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The Evje og Hornnes geomuseum, Fennefoss' Mindat Home Page

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Evje og Hornnes geomuseum, Fennefoss

Evje og Hornnes, Aust-Agder, Norway

The Evje og Hornnes geomuseum, Fennefoss

Registered member since 22nd Oct 2005

The Evje og Hornnes geomuseum, Fennefoss has uploaded:
51 Mineral Photos
25 Locality Photos
1 Other Photo

The Evje og Hornnes geomuseum, has published 2 articles on mindat.org  RSS Link to blog for The Evje og Hornnes geomuseum, Fennefoss
 
The Evje and Iveland pegmatite district in the south of Norway remains one of the classic areas for a number of REE-containing species like aeschynite, euxenite, ferdusonite, polycrase, tombarthite, samarskite, monazite, davidite, gadolinite, xenotime etc.

Iveland is the typelocality of thortveitite and specimens from the area are still considered to be the best ever found.

In addition many fine, esthetic samples of minerals like beryl, quartz, garnet, fluorite, apatite, pyrite, titanite, columbite, chrysoberyl, ilmenorutile and many others have been found here.

There are three mineral museums/displays in the district, but here I want to focus on the Evje og Hornnes geomuseum at Fennefoss.

This museum was founded in 1975 as a folkloristic museum, but soon the minerals took over. Nowadays it is still a combination of both types of museum, though the folkloristic displays are poorly maintained.

In recent years some of the geological displays have been worked over, and it is to be hoped that all the displays will be upgraded the coming years.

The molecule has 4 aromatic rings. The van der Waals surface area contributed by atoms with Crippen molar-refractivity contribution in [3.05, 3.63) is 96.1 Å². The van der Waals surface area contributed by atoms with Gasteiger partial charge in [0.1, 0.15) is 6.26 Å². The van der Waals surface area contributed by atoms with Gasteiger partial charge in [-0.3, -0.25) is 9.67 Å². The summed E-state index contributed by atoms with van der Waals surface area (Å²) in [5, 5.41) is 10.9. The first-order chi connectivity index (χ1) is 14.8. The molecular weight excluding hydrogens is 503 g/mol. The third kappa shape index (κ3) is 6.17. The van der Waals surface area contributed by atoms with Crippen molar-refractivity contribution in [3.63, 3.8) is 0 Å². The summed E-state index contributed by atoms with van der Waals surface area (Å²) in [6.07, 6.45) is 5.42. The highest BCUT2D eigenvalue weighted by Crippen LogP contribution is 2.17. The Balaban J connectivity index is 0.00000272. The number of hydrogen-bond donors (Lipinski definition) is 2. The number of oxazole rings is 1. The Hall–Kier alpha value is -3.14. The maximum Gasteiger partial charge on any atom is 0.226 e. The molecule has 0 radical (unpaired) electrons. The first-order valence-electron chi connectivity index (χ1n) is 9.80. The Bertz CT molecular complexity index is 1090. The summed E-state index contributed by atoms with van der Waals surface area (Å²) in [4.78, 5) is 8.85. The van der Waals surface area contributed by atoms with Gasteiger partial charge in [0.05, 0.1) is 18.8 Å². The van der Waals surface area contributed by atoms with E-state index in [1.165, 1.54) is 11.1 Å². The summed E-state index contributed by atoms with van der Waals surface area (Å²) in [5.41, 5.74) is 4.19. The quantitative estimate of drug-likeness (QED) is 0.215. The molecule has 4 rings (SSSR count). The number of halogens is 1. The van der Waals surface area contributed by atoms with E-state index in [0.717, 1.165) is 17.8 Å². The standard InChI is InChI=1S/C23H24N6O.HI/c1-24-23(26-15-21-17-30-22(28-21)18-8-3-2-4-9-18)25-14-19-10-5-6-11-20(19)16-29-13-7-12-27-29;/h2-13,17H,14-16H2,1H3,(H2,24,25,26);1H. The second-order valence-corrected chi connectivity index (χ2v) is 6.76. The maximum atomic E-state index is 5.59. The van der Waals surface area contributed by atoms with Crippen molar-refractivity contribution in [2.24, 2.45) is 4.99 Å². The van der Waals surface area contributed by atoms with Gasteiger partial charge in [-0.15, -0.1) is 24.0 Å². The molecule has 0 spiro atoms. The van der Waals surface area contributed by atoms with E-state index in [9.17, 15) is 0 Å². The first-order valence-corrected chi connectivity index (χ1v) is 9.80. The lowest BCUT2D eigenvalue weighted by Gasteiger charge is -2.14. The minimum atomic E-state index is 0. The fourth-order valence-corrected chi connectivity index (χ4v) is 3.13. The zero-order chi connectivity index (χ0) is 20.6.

Even though many good-looking mineral specimens have been found in the Evje-Iveland area, the collection has a much greater educational potential. The work done on the displays so far has been focussing on trying to explain the significance of certain minerals or groups of minerals.

So far thematical displays have been made about the REE-containing minerals, quartz, mica, beryl/beryllium and nickel.

Displays on feldspar, thortveitite/scandium, gemstones and the geology of the south of Norway are under preparation.

A special display on Pierre and Marie Curie shows an electroscope the Curie's donated to a norwegian physicist who send them radioactive samples from Norway for their studies.

In addition there is a systematical display, showing norwegian minerals only, arranged after their chemical composition.

The Kristen Dale collection is yet another division and is a geographical collection with all the specimens grouped according to the province where they were found.

Displays on the Flåt nickelmine, Theodor Gautestad, Odd S.H. Hansen complement the geological displays, but need further development.

 

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